So that's been really the fundamental two advances: the use of targeted therapies in cancer patients with special mutations that lend themselves to that treatment and the use of immunotherapy for a broader swath of patients, where reactivation of the immune system has been of tremendous benefit.
Biese: And now looking forward, what are some unmet needs that still remain, regarding treatment and advances that are hoped for, for the future?
Finley: A couple of things. I think that there's a number of threads going on. Now, one thing to bear in mind is although we have some very effective reagents, they are only interacting with two pathways which occur on the T cell, and there are literally more than two dozen pathways that regulate T cell function. So, one of the areas of drug development is looking at different molecules that can help or inhibit the function of those T cells, both for treatment of cancer and perhaps other autoimmune diseases. So that's one broad swath of how things are moving forward.
I think the other major area of interest is in cellular immunotherapy. So, there's been a lot of work done demonstrating that if you can engineer a T cell to fight cancer by genetically modifying your own T cells, that's a very good strategy and it's been highly effective in leukemias and lymphomas, the so-called "liquid tumors." It hasn't really made the jump to solid tumors such as lung cancer, but this is a work in process, and we are, in fact, conducting a clinical trial in lung cancer using lymphocytes, not derivatized lymphocytes but lymphocytes derived from tumor cells. And that strategy seems to be a good avenue.
And so, I would say those are the two things: better drugs to modulate T cell function and engineering T cells to fight cancer directly. And obviously, there are a lot of other threads out there are that are important as well.
Biese: There has been a fair bit of conversation in the oncology space regarding the chemotherapy drug shortage that's ongoing. What sort of impact has that had on patients with non-small cell lung cancer?
Finley: Well, in the main, we've been pretty successful at AHN in anticipating these drug shortages. So one of the key shortages is of a drug called cisplatin, that's been a common one, and (for) that particular drug, there are other medicines that work similarly, for example, a drug called carboplatin. So we tend to use more carboplatin than cisplatin because cisplatin is harder to tolerate. It causes more nausea and vomiting than carboplatin and it causes more kidney damage than carboplatin. In many of our lung cancer patients, they're all already elderly, they're already infirm, so we like to use drugs that are more tolerable so that we can actually get the treatments into the patient.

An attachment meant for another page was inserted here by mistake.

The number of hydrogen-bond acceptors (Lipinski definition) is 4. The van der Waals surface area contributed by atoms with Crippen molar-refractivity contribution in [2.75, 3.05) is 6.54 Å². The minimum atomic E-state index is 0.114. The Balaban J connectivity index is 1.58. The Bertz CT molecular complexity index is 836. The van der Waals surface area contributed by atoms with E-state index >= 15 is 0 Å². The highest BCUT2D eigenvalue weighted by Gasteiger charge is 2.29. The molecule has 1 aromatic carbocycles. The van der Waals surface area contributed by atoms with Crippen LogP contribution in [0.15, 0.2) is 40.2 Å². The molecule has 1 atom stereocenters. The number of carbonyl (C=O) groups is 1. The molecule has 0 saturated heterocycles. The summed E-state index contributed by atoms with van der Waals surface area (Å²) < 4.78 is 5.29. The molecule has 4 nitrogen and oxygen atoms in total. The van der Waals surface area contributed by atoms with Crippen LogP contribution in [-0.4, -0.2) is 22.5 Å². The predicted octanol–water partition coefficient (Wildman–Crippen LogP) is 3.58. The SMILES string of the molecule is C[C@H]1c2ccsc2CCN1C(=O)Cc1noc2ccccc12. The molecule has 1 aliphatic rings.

So for most lung cancer patients — remember now that two-thirds of lung cancer patients present in an advanced stage where traditionally (they) have not (been) felt to be curable, so in that setting, that's where we use the bulk of these platinum-based chemotherapies.
In patients who have had an early stage, say a stage 1 or stage 2 lung cancer, there the mainstay of therapy is surgery. And that's where we often would use cisplatin chemotherapy, as a prevention or as an adjunct to the surgery after the surgical treatment. And that strategy has also been pretty effective. And that's where the drug shortage of cisplatin has been most difficult for us, and not in the vast majority of patients who present with advanced disease, if that makes sense.
Biese: It does. Is there anything else you would like the CURE® audience to know about this topic of treatment advancements for non-small cell lung cancer?
Finley: Well, no, I think that we've pretty much covered the gamut in a short period of time. There's obviously a lot more. But I think that those are the main ways going forward. I would say in addition, that we're constantly identifying new avenues, new genes that are deranged in cancer. And we've been looking at other targeted drugs that to help fight those. So I think we're going to see sort of a filling out of our quiver, so that we have more arrows to hit more targets in the cancer as time goes on. That's another area, a lot of drug developments going on in that space as well.
Biese: Got it. Well. Dr. Finlay, thank you so much for your time today. I and our audience really appreciate it. Hope you have a great day, sir.
Finley: My pleasure.
Transcription edited for clarity and conciseness.